Foreign Art Censored

According to Newstrack India, an exhibition of Andy Warhol’s paintings scheduled to be displayed in Beijing has been forbidden to display eight paintings of Chairman Mao. The article cites political reasons, quoting the museum director as saying that “certain images can still not be shown in China”. Despite similar, pop focused images of Chairman Mao having been displayed in other museums, there seems to be a distinct disconnect between what a foreign and local artist is permitted to showcase. The image of Chairman Mao is so closely tied to China’s politically sensitive past, perhaps explaining the censorship as a dismissal of outside commentary, preferring that criticism and irony, if any, should come from China itself. The very act of censorship ties into one of the main questions of my research proposal, whether museums ever come into conflict with the state’s political aims. Although politically sensitive material seems to be fairly uncommon in China, it would be very interesting to explore similar instances of censorship in Chinese museums. It would be very interesting to see how Chinese museums present politically sensitive issues, and whether some parts of Chinese history, such as the cultural revolution, are ever mentioned at all. It would also be interesting to see if different forms of speech are approached differently, whether in presentation or censorship, and see if history and art are censored and presented differently. My experiences in American museums will provide interesting context, as some museums focus more on an idealized perspective of American history, while some overemphasize the negative parts of America’s history.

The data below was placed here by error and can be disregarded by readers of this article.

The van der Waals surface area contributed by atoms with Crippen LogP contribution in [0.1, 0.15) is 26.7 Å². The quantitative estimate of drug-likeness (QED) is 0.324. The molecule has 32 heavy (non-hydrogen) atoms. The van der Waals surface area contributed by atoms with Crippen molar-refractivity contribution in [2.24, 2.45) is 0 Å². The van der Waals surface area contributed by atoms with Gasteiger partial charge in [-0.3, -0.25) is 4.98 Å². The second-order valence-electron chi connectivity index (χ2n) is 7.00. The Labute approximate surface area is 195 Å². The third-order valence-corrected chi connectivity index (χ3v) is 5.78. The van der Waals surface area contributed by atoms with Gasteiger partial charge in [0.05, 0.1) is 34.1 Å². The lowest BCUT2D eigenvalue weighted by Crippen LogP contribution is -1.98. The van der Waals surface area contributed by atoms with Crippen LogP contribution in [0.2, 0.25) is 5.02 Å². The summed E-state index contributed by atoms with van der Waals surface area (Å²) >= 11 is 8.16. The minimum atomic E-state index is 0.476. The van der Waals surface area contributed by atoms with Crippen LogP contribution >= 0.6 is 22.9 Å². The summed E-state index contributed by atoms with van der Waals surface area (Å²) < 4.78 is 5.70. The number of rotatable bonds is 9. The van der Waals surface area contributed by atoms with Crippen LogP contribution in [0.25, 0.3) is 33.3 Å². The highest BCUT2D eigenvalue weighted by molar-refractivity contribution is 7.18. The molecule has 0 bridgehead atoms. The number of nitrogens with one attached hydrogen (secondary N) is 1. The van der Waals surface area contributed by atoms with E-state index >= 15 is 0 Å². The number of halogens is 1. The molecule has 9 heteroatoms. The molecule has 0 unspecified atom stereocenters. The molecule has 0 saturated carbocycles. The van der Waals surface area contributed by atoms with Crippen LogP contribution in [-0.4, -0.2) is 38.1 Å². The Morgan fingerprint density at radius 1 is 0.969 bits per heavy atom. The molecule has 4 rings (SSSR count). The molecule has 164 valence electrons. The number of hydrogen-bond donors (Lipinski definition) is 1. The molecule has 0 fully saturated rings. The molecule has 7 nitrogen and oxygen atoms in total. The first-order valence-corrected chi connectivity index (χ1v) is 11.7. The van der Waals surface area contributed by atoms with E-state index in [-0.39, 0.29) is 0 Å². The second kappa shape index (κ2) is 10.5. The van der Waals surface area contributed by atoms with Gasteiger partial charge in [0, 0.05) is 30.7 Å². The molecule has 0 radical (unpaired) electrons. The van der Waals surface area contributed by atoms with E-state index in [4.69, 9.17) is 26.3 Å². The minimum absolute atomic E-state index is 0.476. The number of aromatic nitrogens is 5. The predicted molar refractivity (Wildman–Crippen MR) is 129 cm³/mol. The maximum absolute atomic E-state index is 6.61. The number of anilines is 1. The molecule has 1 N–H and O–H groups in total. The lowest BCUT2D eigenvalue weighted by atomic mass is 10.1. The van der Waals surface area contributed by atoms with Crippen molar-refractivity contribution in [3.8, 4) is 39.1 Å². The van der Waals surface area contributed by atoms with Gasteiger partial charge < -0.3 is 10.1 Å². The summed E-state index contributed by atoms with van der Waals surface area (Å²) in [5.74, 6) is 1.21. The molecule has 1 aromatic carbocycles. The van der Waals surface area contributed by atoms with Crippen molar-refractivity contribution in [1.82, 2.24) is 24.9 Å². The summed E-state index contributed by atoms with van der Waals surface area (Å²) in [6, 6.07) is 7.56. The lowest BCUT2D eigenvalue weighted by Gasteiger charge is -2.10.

I hope to conduct research in at least two or three art and history museums, to compare and contrast them to American museums and each other. I will also prepare for the study abroad by visiting history and art museums with an ethnographic viewpoint over the summer before we leave for Beijing so my contextual information is as up to date as possible. Some museums I plan to visit in China are the National Museum of China and the Museum of Chinese History. Both of these museums offer important information on not only Chinese history, but how China presents it to the Chinese people. I also hope to visit some smaller museums, to see if smaller museums have more leeway in presenting controversial information.


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